Will there be an accord reached with regard to drug-testing protocols for the Wladimir Klitschko-Alexander Povetkin fight that is scheduled for October 5?
It would seem that there is plenty of time for everything to be worked out, but sometimes the subject of testing for substances of a sticky issue.
In this particular instance, the Klitschko people would like to see the testing performed by an agency that is based in Germany, which also happens to be the base they more or less fight out of, and Povetkin’s connections would rather see an agency is Russia conduct the process.
When it comes to leverage in this situation, most of it would appear to sit with Klitschko, who is, after all, the unified heavyweight champion, as well as the WBA’s “Super” champion, as opposed to the undefeated Povetkin, who holds the “regular” title belt.. Berndt Boente, the business manager who handles things for Team Klitschko, says that he is standing his ground on the issue and will have his man pull out of the fight if this particular condition is not met, and Povetkin’s manager, Vlad Hrunov, seems prepared to backpedal, although he would like to have a so-called neutral country like the U.S. (perhaps in the form of VADA) do the process.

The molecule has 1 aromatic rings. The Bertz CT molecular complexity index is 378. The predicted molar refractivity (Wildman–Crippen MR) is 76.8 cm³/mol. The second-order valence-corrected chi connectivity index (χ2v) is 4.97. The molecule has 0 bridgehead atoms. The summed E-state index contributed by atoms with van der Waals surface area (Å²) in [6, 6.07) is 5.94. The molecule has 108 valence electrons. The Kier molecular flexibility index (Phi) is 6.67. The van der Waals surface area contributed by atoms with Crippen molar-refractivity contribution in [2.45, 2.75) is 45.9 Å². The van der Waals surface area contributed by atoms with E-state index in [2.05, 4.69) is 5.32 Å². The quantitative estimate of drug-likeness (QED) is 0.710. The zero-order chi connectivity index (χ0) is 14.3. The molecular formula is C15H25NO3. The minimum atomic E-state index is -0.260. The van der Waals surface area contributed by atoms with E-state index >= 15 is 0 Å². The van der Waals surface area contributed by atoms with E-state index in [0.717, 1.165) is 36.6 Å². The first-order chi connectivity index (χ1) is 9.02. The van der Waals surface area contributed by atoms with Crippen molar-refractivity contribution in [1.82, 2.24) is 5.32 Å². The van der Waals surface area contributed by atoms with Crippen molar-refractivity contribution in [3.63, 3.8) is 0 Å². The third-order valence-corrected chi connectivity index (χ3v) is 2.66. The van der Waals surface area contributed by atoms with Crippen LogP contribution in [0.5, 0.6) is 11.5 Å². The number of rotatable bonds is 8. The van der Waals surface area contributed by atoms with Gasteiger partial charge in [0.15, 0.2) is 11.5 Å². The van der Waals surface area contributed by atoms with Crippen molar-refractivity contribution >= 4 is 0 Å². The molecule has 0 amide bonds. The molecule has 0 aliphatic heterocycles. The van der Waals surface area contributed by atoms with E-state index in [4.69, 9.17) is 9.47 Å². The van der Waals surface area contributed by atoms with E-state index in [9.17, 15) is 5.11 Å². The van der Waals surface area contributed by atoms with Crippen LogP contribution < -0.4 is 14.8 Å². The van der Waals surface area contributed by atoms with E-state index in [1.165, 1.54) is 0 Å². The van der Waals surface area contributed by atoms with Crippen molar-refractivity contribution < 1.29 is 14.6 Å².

If Povetkin’s folks have their way, there would be duplicate samples being analyzed in Germany, Russia and the U.S., and that is a situation that could lead to much confusion if two different testing agencies come up with different results.
With the fight date and site (Moscow) having been set, it is hard to believe that an issue that could cause so much conflict between both sides and would seem to have a material impact on the proceedings would not have been agreed upon already.
Complicating things further is the fact that this fight has to take place. This fight was the subject of a purse bid, as administered by the WBA, because it was a mandatory fight, inasmuch as amid the maze that exists even within sanctioning bodies, both are “champions” in the same division with the same organization (the WBA, even though Klitschko also holds the IBF and WBO titles). And Hrunov Promotions won the right to put on the fight with the astronomical bid of $23,333,330, which was more than three times that of the next highest bid.
Klitschko, the Ukrainian with a 60-3, 51 KO’s record, has had a spotless record ever since he was stopped in five rounds by Lamon Brewster in 2004. He kept busy with a sixth-round TKO over previously-unbeaten Francesco Pianeta on May 4. In that fight, Pianeta was proven to be not nearly as good as his record indicated, as he was sent to the canvas three times.
Povetkin won the WBA “regular”:heavyweight title over Ruslan Chagaev in August 2011, and has defended four times. Last weekend he made short work of Andrzej Wawrzyk, stopping him in three rounds. Povetkin has been tested a little here and there, but he would be taking a considerable step up in terms of opposition with a fight against Klitschko. By the same token, this might be Klitschko’s toughest challenge in at least the last few years. in addition to Povetkin’s unbeaten pro record, he is also a former world amateur champion, as well as an Olympic gold medalist in the super heavyweight division.